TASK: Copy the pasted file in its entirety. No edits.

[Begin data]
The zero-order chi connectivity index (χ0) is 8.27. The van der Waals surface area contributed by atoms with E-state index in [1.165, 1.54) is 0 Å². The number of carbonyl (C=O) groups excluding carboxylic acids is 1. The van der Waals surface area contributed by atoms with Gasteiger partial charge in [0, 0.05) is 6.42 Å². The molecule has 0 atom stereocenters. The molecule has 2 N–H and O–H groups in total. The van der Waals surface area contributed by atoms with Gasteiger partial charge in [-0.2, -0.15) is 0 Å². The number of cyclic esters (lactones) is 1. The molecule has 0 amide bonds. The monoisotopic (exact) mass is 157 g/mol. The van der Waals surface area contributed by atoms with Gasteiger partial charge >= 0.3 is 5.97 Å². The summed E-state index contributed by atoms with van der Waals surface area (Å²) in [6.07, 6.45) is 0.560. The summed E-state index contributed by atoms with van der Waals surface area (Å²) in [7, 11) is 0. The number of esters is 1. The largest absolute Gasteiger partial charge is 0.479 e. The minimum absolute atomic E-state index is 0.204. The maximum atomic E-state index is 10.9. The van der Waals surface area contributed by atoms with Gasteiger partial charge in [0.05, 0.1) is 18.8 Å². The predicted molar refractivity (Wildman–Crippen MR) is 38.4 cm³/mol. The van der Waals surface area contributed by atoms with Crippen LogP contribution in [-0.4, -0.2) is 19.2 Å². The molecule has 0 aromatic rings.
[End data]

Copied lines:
The zero-order chi connectivity index (χ0) is 8.27. The van der Waals surface area contributed by atoms with E-state index in [1.165, 1.54) is 0 Å². The number of carbonyl (C=O) groups excluding carboxylic acids is 1. The van der Waals surface area contributed by atoms with Gasteiger partial charge in [0, 0.05) is 6.42 Å². The molecule has 0 atom stereocenters. The molecule has 2 N–H and O–H groups in total. The van der Waals surface area contributed by atoms with Gasteiger partial charge in [-0.2, -0.15) is 0 Å². The number of cyclic esters (lactones) is 1. The molecule has 0 amide bonds. The monoisotopic (exact) mass is 157 g/mol. The van der Waals surface area contributed by atoms with Gasteiger partial charge >= 0.3 is 5.97 Å². The summed E-state index contributed by atoms with van der Waals surface area (Å²) in [6.07, 6.45) is 0.560. The summed E-state index contributed by atoms with van der Waals surface area (Å²) in [7, 11) is 0. The number of esters is 1. The largest absolute Gasteiger partial charge is 0.479 e. The minimum absolute atomic E-state index is 0.204. The maximum atomic E-state index is 10.9. The van der Waals surface area contributed by atoms with Gasteiger partial charge in [0.05, 0.1) is 18.8 Å². The predicted molar refractivity (Wildman–Crippen MR) is 38.4 cm³/mol. The van der Waals surface area contributed by atoms with Crippen LogP contribution in [-0.4, -0.2) is 19.2 Å². The molecule has 0 aromatic rings.